Cleo's Progress

One Cat's Struggle with Feline Hepatic Lipidosis



Thursday, March 4, 2010

Force-feeding your cat: The technique

I have force-fed three different cats at some point during their lives, and as a result I have been able to perfect a technique that makes it as easy as possible. Although some vets recommend crouching over the cat, tipping their head up, and forcing the syringe in, I think this is a pretty rough way to do it. It also means that you can't see what you are doing very well, and is probably more likely to trigger the gag reflex.

I prefer to hold cats in a cradle when I force-feed them, but since that puts my face within their reach, that means I have to bundle them up in a towel before attempting to feed them.

There are two ways to wrap the towel. One way is to set the cat down on the towel and wrap it so that it overlaps behind them. Another way is to hold the cat still with your hand under their armpits, and drape the towel over their back; then cradle the cat, and finish wrapping the towel over their paws. The second method makes it easier to tighten up the towel or tuck a paw back in if your cat gets it out during the feeding, but can also be a bit trickier if your cat fights getting wrapped up.

When you feed, sit in a chair and rest your cat's back in your lap, with their upper body resting in the crook of your left elbow. (Reverse this if you are left-handed.) I like to cross my left knee over the right, to prop the cat a little higher. This should leave both your hands relatively free for feeding — I syringe with my right hand, and support the cat's head with the left (also keeps the cat from being able to move away).

Finally, when you syringe food in, be sure to put the syringe in at the corner of the cat's mouth. If you poke it into the corner, your cat should open their mouth, and then you can see where you are putting the food. Squirt only 1 or 2 cc on the back of their tongue (NOT down their throat, you'll make them gag) and give them time to swallow between "bites."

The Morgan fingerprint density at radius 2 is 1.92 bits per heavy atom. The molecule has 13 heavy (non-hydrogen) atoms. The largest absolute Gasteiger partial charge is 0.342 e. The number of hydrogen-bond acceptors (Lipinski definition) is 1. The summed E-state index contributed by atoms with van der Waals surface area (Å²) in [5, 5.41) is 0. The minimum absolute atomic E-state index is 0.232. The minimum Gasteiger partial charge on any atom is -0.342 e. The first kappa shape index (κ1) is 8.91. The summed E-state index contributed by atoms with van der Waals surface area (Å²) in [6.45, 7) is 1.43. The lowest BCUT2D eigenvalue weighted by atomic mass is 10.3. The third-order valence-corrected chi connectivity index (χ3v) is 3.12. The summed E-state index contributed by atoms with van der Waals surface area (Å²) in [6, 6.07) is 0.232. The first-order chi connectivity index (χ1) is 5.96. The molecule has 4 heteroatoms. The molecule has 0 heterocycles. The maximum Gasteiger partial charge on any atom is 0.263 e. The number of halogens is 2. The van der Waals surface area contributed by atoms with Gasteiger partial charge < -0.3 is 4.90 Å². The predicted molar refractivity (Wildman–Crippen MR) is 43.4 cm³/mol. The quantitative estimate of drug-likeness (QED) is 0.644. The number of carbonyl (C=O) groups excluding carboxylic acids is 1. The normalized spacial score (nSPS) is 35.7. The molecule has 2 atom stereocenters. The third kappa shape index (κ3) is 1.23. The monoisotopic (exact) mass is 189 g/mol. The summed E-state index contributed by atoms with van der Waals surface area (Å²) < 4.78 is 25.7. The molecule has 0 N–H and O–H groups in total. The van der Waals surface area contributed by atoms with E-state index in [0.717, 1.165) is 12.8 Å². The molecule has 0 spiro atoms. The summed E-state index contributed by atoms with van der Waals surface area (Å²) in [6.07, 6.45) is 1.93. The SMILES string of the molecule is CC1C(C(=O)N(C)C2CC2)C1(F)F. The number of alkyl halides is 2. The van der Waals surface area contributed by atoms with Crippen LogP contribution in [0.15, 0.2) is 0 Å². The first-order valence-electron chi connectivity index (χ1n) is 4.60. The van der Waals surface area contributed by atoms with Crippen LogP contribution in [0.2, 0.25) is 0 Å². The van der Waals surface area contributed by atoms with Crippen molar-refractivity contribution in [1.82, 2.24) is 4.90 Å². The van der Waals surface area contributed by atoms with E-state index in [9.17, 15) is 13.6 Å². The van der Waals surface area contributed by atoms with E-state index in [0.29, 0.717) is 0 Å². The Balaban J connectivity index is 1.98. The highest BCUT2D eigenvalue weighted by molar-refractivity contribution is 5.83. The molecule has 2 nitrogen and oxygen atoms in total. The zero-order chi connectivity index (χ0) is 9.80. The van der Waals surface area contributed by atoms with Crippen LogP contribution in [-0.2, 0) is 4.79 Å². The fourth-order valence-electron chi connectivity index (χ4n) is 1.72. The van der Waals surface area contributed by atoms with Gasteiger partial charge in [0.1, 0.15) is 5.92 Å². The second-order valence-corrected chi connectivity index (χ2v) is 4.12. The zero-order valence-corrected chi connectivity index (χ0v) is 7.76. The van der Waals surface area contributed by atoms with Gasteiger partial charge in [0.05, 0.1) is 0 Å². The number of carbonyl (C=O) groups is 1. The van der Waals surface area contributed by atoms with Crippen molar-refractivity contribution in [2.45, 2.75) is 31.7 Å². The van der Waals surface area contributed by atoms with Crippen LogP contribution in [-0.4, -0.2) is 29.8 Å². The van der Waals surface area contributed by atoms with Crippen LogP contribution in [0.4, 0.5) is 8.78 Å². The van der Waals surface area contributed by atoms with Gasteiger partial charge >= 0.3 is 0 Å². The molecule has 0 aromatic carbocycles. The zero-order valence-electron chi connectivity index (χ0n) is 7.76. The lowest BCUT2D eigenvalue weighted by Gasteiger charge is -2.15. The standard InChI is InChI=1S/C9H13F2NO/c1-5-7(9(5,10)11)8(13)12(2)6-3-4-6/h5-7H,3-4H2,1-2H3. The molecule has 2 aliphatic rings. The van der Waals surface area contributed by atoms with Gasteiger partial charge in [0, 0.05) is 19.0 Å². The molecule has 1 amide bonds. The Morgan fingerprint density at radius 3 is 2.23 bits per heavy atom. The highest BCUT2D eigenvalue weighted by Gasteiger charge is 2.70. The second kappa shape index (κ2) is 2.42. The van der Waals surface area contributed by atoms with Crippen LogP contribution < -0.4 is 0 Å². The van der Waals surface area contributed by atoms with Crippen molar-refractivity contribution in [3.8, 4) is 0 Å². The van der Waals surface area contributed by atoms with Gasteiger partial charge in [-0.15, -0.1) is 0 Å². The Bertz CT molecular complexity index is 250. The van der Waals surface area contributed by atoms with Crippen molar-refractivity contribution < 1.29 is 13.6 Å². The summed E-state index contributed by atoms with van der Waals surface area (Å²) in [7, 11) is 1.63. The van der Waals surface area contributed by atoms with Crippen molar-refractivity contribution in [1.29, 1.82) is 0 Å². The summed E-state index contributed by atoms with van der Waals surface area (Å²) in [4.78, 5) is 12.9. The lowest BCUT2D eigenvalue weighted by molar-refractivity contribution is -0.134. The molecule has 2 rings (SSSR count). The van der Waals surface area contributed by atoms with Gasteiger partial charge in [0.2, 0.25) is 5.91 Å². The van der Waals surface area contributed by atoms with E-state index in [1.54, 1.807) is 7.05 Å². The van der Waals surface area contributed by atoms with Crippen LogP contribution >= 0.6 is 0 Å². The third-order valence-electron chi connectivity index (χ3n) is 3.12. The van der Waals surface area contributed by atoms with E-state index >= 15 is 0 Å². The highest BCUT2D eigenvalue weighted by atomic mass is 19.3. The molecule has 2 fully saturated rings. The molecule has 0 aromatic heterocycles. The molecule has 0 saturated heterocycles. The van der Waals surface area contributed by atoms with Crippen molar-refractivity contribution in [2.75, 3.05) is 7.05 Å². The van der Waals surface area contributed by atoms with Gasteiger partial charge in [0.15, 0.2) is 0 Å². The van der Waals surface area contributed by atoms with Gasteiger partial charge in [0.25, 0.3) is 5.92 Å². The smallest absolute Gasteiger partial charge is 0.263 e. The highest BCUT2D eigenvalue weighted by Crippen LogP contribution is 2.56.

As you do this a few times, you should start to develop a routine, which will help make it a little easier. Your cat will recognize the signs of what's to come, and will fight you more at first, but if all goes well they should learn the routine as well and stop fighting it quite so much.

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1 Comments:

  • At October 15, 2011 at 6:32 PM , Blogger Ashley said...

    Thank you SO much for this entire website! I would like you to know that my kitty was diagnosed with hepatic lipidosis recently, and my FORMER veterinarian told me that it might be kinder for me to just put her down because I want not able to afford her expensive regimen. I fed her as much as I could, but since I did not have a food processor, the pate would always get stuck in the syringe. I switched to kitten formula, and she is doing better than ever! Thank you for not letting me give up! Now I only need to find out to get her to eat on her own and she will be completely healed :).

     

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